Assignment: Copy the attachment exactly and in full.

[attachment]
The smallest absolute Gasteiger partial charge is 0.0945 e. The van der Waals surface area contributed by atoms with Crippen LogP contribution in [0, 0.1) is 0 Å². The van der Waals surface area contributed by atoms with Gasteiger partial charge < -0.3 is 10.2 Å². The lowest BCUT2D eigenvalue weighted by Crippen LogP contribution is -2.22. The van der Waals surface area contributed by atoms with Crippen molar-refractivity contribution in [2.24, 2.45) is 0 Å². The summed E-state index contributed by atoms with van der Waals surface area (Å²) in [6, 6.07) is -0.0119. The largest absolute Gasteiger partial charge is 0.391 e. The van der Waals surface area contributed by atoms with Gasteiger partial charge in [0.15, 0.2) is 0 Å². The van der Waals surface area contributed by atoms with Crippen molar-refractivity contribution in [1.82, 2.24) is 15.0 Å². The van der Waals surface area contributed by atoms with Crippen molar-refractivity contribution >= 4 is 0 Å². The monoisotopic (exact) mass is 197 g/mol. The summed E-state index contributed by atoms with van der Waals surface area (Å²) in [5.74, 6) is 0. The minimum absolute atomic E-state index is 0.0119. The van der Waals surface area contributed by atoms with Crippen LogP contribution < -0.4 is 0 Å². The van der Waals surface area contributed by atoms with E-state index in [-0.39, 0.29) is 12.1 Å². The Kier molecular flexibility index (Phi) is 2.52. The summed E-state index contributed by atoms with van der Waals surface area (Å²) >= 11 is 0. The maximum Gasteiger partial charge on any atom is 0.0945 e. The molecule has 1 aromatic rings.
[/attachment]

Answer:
The smallest absolute Gasteiger partial charge is 0.0945 e. The van der Waals surface area contributed by atoms with Crippen LogP contribution in [0, 0.1) is 0 Å². The van der Waals surface area contributed by atoms with Gasteiger partial charge < -0.3 is 10.2 Å². The lowest BCUT2D eigenvalue weighted by Crippen LogP contribution is -2.22. The van der Waals surface area contributed by atoms with Crippen molar-refractivity contribution in [2.24, 2.45) is 0 Å². The summed E-state index contributed by atoms with van der Waals surface area (Å²) in [6, 6.07) is -0.0119. The largest absolute Gasteiger partial charge is 0.391 e. The van der Waals surface area contributed by atoms with Gasteiger partial charge in [0.15, 0.2) is 0 Å². The van der Waals surface area contributed by atoms with Crippen molar-refractivity contribution in [1.82, 2.24) is 15.0 Å². The van der Waals surface area contributed by atoms with Crippen molar-refractivity contribution >= 4 is 0 Å². The monoisotopic (exact) mass is 197 g/mol. The summed E-state index contributed by atoms with van der Waals surface area (Å²) in [5.74, 6) is 0. The minimum absolute atomic E-state index is 0.0119. The van der Waals surface area contributed by atoms with Crippen LogP contribution < -0.4 is 0 Å². The van der Waals surface area contributed by atoms with E-state index in [-0.39, 0.29) is 12.1 Å². The Kier molecular flexibility index (Phi) is 2.52. The summed E-state index contributed by atoms with van der Waals surface area (Å²) >= 11 is 0. The maximum Gasteiger partial charge on any atom is 0.0945 e. The molecule has 1 aromatic rings.